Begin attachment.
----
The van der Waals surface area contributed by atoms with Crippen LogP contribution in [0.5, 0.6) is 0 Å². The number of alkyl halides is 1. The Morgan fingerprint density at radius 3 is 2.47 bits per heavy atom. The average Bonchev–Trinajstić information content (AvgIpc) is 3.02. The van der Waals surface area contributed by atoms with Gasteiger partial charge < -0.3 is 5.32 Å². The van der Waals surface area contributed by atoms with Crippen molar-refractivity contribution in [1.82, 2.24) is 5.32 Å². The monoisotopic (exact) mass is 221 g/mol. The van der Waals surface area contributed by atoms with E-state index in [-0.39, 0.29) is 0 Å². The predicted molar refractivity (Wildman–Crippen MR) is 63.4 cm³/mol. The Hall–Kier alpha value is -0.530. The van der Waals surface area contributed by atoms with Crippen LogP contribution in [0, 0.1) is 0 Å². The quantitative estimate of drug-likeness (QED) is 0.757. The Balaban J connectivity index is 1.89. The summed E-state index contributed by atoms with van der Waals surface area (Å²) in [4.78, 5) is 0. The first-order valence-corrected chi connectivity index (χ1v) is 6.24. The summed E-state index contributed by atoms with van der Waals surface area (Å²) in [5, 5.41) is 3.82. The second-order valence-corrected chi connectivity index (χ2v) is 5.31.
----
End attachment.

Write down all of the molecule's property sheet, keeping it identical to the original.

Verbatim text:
The van der Waals surface area contributed by atoms with Crippen LogP contribution in [0.5, 0.6) is 0 Å². The number of alkyl halides is 1. The Morgan fingerprint density at radius 3 is 2.47 bits per heavy atom. The average Bonchev–Trinajstić information content (AvgIpc) is 3.02. The van der Waals surface area contributed by atoms with Gasteiger partial charge < -0.3 is 5.32 Å². The van der Waals surface area contributed by atoms with Crippen molar-refractivity contribution in [1.82, 2.24) is 5.32 Å². The monoisotopic (exact) mass is 221 g/mol. The van der Waals surface area contributed by atoms with E-state index in [-0.39, 0.29) is 0 Å². The predicted molar refractivity (Wildman–Crippen MR) is 63.4 cm³/mol. The Hall–Kier alpha value is -0.530. The van der Waals surface area contributed by atoms with Crippen LogP contribution in [0, 0.1) is 0 Å². The quantitative estimate of drug-likeness (QED) is 0.757. The Balaban J connectivity index is 1.89. The summed E-state index contributed by atoms with van der Waals surface area (Å²) in [4.78, 5) is 0. The first-order valence-corrected chi connectivity index (χ1v) is 6.24. The summed E-state index contributed by atoms with van der Waals surface area (Å²) in [5, 5.41) is 3.82. The second-order valence-corrected chi connectivity index (χ2v) is 5.31.